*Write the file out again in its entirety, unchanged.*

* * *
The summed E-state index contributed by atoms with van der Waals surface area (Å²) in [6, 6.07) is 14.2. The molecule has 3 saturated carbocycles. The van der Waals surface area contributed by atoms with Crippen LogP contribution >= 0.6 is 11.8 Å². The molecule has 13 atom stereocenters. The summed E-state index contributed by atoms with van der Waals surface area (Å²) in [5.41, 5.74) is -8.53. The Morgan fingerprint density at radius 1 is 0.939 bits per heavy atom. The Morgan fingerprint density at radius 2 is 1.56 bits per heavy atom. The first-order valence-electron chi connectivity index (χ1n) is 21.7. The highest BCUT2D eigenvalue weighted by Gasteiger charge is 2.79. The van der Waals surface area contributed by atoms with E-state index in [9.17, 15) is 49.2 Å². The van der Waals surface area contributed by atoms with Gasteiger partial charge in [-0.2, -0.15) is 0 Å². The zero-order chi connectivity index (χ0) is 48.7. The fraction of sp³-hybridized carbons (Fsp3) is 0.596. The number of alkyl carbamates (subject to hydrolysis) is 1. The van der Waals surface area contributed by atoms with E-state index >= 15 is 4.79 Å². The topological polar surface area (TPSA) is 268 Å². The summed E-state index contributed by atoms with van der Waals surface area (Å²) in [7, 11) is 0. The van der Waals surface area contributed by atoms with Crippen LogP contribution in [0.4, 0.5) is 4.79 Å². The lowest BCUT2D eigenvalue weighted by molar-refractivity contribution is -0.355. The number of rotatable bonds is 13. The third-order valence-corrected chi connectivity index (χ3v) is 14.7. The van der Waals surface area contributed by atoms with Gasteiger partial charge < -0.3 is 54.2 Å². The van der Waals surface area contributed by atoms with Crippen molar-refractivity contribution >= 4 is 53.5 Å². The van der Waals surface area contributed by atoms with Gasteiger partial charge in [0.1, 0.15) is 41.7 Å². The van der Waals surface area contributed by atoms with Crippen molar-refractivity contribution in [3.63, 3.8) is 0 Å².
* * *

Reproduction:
The summed E-state index contributed by atoms with van der Waals surface area (Å²) in [6, 6.07) is 14.2. The molecule has 3 saturated carbocycles. The van der Waals surface area contributed by atoms with Crippen LogP contribution >= 0.6 is 11.8 Å². The molecule has 13 atom stereocenters. The summed E-state index contributed by atoms with van der Waals surface area (Å²) in [5.41, 5.74) is -8.53. The Morgan fingerprint density at radius 1 is 0.939 bits per heavy atom. The Morgan fingerprint density at radius 2 is 1.56 bits per heavy atom. The first-order valence-electron chi connectivity index (χ1n) is 21.7. The highest BCUT2D eigenvalue weighted by Gasteiger charge is 2.79. The van der Waals surface area contributed by atoms with E-state index in [9.17, 15) is 49.2 Å². The van der Waals surface area contributed by atoms with Gasteiger partial charge in [-0.2, -0.15) is 0 Å². The zero-order chi connectivity index (χ0) is 48.7. The fraction of sp³-hybridized carbons (Fsp3) is 0.596. The number of alkyl carbamates (subject to hydrolysis) is 1. The van der Waals surface area contributed by atoms with E-state index >= 15 is 4.79 Å². The topological polar surface area (TPSA) is 268 Å². The summed E-state index contributed by atoms with van der Waals surface area (Å²) in [7, 11) is 0. The van der Waals surface area contributed by atoms with Crippen LogP contribution in [0.4, 0.5) is 4.79 Å². The lowest BCUT2D eigenvalue weighted by molar-refractivity contribution is -0.355. The number of rotatable bonds is 13. The third-order valence-corrected chi connectivity index (χ3v) is 14.7. The van der Waals surface area contributed by atoms with Gasteiger partial charge < -0.3 is 54.2 Å². The van der Waals surface area contributed by atoms with Crippen molar-refractivity contribution >= 4 is 53.5 Å². The van der Waals surface area contributed by atoms with Gasteiger partial charge in [0.1, 0.15) is 41.7 Å². The van der Waals surface area contributed by atoms with Crippen molar-refractivity contribution in [3.63, 3.8) is 0 Å².